Plenty of industrial companies pay a dividend, but not all dividends are safe. Think about it: As an income investor, would you rather own a stock that pays erratic dividends or has a dangerously high payout, or a stock that has consistently paid, even increased, dividends and can generate enough cash flows to cover its payout? The choice is obvious, and you'd be astounded to find how safe and reliable some top-notch industrial dividend stocks are.
A solid bet on automation
Honeywell (NYSE:HON) recently landed a spot in the Dow Jones Industrial Average (DJINDICES:^DJI) when the index reshuffled to accommodate businesses that "better reflect the American economy." Honeywell's a great fit, with its products, software, and solutions serving diverse industries and sectors, including aerospace, chemicals, healthcare, manufacturing, and retail, to name a few.
Now you might think: "Many industrial companies are as diversified, so what's so special about Honeywell?" In one word, it's technology. How many industrial companies have built a quantum computer, solutions for smart buildings, radar systems for drones, and cybersecurity software while manufacturing everyday products like home heating and security systems and electronics? Blockchain, Internet of Things (IoT), artificial intelligence (AI) -- these are just some of the emerging technologies Honeywell uses to build solutions.
This industry-technology hybrid makes Honeywell an alluring stock, more so when you consider the dividend. In 2019, Honeywell increased its dividend by double digits for the 10th consecutive year. 2020 being a relatively challenging year, Honeywell's latest dividend increase was a modest 3%, but it was also its 11th consecutive annual hike. That dividend growth has contributed a significant portion to shareholder returns in recent years. The stock currently yields 2%.
Honeywell's focus on automation could be a game changer. A marker research report from Fortune Business Insights predicts the global automation market will hit $326.14 billion by 2027, growing at a compound annual rate of 8.9% between 2019 and 2027. Honeywell has the financial clout and expertise to make the most of the opportunity.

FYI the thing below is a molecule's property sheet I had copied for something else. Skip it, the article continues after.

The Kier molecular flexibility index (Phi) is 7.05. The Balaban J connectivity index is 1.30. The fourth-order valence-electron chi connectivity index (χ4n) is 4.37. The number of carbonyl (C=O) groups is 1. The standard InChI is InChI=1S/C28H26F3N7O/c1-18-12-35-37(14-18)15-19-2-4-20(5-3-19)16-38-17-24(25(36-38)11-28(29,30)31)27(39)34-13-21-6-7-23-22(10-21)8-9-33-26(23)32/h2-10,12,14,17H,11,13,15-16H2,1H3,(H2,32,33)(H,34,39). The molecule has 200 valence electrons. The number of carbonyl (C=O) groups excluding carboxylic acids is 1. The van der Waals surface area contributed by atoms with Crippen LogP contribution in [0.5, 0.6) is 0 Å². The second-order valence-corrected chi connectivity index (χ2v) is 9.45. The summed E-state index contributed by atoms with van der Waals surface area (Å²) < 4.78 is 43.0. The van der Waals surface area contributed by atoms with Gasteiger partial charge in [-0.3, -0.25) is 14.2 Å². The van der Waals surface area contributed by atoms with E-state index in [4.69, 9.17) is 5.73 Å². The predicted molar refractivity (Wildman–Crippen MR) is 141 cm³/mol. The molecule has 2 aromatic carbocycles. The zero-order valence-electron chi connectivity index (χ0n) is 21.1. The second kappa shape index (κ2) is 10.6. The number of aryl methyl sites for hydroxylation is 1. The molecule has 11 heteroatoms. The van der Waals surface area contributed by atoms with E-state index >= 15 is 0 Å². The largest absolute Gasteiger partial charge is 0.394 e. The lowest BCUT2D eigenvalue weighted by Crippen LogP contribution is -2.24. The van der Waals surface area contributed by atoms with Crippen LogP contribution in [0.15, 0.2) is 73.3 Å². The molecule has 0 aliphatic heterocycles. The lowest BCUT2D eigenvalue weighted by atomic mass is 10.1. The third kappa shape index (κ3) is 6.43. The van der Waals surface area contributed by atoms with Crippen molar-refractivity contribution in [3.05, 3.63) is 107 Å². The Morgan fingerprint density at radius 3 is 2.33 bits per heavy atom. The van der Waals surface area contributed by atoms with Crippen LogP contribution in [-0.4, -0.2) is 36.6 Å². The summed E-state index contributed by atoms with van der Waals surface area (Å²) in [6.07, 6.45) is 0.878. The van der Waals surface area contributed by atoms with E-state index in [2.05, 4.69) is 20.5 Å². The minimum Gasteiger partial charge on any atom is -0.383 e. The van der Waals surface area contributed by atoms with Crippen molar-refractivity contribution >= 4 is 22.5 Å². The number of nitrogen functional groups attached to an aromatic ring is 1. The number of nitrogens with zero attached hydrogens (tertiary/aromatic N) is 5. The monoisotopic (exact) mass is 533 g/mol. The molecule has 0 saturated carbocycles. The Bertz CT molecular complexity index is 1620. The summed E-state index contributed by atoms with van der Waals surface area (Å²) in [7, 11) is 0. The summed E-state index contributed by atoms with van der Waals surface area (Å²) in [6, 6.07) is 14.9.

A top-notch Dividend King
Stanley Black & Decker's (NYSE:SWK) journey from one hardware shop in 1843 to becoming the world's largest tools and storage maker, as well as a leading manufacturer of engineered fasteners and security systems, is nothing short of remarkable. Today, Stanley products have found their way into most homes, in the form of handheld tools, lawn mowers, security systems, and fasteners that secure stuff like electronic devices.
The COVID-19 pandemic may have hit Stanley's sales, but it has also lifted demand for do-it-yourself and home improvement tools and boosted e-commerce sales. Stanley is now expanding its e-commerce services into newer geographic regions even as it expects to realize $500 million in savings in 2020 under its recently initiated a $1 billion cost-reduction program.
That's a surefire step to protect Stanley's cash flows and dividends -- Stanley is a Dividend King, or among the handful of publicly listed companies that have increased dividends for at least 50 consecutive years. In July, Stanley increased its dividend for the 53rd consecutive year. The stock yields only 1.6%, but it has generated massive returns when you include dividends -- here's what they look like over the past couple of decades.
With management eyeing a big acquisition that could generate $3 billion-$4 billion in incremental revenue beginning in 2022, Stanley is one industrial dividend stock you might want to look into further.
Prioritizing dividends even during a recession
Forget Post-it Notes and Scotch tapes -- 3M (NYSE:MMM) is hitting headlines lately for its N95 respirator masks. But these are only a few of the 60,000 products 3M makes. It has a hugely diversified portfolio with well-known brands that are sold worldwide. And the stock is a Dividend King today, with an impeccable 62-year record of consecutive annual dividend increases.
The past couple of years weren't kind to 3M as macro factors like geopolitical tensions and tariffs hit its top line. Yet 3M didn't falter, and instead got down to restructuring and strengthening its financials. That's why 3M is able to protect its dividends even during a pandemic. "From a capital allocation perspective, our long-term strategy remains unchanged. Our first priority is to invest in our business; second, maintaining our dividend; and lastly, flexible deployment for [mergers and acquisitions] and share repurchases," said CFO Nick Gangestad during 3M's second-quarter earnings call.
A dividend that grows during a recession is, undeniably, among the safest.
It would take deep financial troubles for 3M to break its dividend streak -- a least-likely scenario given its diversity, brand image, and a rich history of prudent capital allocation. 3M's cash flows, though volatile, have trended north over the years and safely covered rising dividends.
I'm even more upbeat about 3M's prospects now that management is diverting resources to high-margin products in strong segments like healthcare. After divesting laggard drug delivery unit, 3M will now likely sell its food safety business. The portfolio churn should boost 3M's cash flows and dividends in coming years, making this 3.5%-yielding stock with a comfortable 65% payout a must-watch dividend stock in its sector.